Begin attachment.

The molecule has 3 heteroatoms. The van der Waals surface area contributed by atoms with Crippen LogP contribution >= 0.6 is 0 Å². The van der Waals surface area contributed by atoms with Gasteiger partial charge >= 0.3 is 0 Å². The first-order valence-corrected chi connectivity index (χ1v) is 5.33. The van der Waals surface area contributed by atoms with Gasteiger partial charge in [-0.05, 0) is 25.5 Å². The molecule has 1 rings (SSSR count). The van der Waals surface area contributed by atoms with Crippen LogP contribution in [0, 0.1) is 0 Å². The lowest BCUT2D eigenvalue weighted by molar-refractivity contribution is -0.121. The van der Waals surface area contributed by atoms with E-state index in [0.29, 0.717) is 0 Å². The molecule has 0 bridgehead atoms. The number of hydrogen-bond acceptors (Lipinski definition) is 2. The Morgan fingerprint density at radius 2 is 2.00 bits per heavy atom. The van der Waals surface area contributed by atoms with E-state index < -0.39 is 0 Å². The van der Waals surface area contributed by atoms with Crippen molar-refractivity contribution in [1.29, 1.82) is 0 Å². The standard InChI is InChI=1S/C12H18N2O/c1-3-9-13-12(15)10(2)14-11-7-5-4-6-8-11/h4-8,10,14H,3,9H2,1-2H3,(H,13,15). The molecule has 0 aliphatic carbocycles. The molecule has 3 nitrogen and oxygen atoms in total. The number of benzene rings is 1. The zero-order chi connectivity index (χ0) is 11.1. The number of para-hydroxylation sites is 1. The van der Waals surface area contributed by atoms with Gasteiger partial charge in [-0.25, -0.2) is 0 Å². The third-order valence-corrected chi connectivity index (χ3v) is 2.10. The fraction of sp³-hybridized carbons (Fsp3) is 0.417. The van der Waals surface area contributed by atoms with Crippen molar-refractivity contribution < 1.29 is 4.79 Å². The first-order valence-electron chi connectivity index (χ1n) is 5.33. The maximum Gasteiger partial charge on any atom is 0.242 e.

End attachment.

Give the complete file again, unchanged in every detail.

The molecule has 3 heteroatoms. The van der Waals surface area contributed by atoms with Crippen LogP contribution >= 0.6 is 0 Å². The van der Waals surface area contributed by atoms with Gasteiger partial charge >= 0.3 is 0 Å². The first-order valence-corrected chi connectivity index (χ1v) is 5.33. The van der Waals surface area contributed by atoms with Gasteiger partial charge in [-0.05, 0) is 25.5 Å². The molecule has 1 rings (SSSR count). The van der Waals surface area contributed by atoms with Crippen LogP contribution in [0, 0.1) is 0 Å². The lowest BCUT2D eigenvalue weighted by molar-refractivity contribution is -0.121. The van der Waals surface area contributed by atoms with E-state index in [0.29, 0.717) is 0 Å². The molecule has 0 bridgehead atoms. The number of hydrogen-bond acceptors (Lipinski definition) is 2. The Morgan fingerprint density at radius 2 is 2.00 bits per heavy atom. The van der Waals surface area contributed by atoms with E-state index < -0.39 is 0 Å². The van der Waals surface area contributed by atoms with Crippen molar-refractivity contribution in [1.29, 1.82) is 0 Å². The standard InChI is InChI=1S/C12H18N2O/c1-3-9-13-12(15)10(2)14-11-7-5-4-6-8-11/h4-8,10,14H,3,9H2,1-2H3,(H,13,15). The molecule has 0 aliphatic carbocycles. The molecule has 3 nitrogen and oxygen atoms in total. The number of benzene rings is 1. The zero-order chi connectivity index (χ0) is 11.1. The number of para-hydroxylation sites is 1. The van der Waals surface area contributed by atoms with Gasteiger partial charge in [-0.25, -0.2) is 0 Å². The third-order valence-corrected chi connectivity index (χ3v) is 2.10. The fraction of sp³-hybridized carbons (Fsp3) is 0.417. The van der Waals surface area contributed by atoms with Crippen molar-refractivity contribution < 1.29 is 4.79 Å². The first-order valence-electron chi connectivity index (χ1n) is 5.33. The maximum Gasteiger partial charge on any atom is 0.242 e.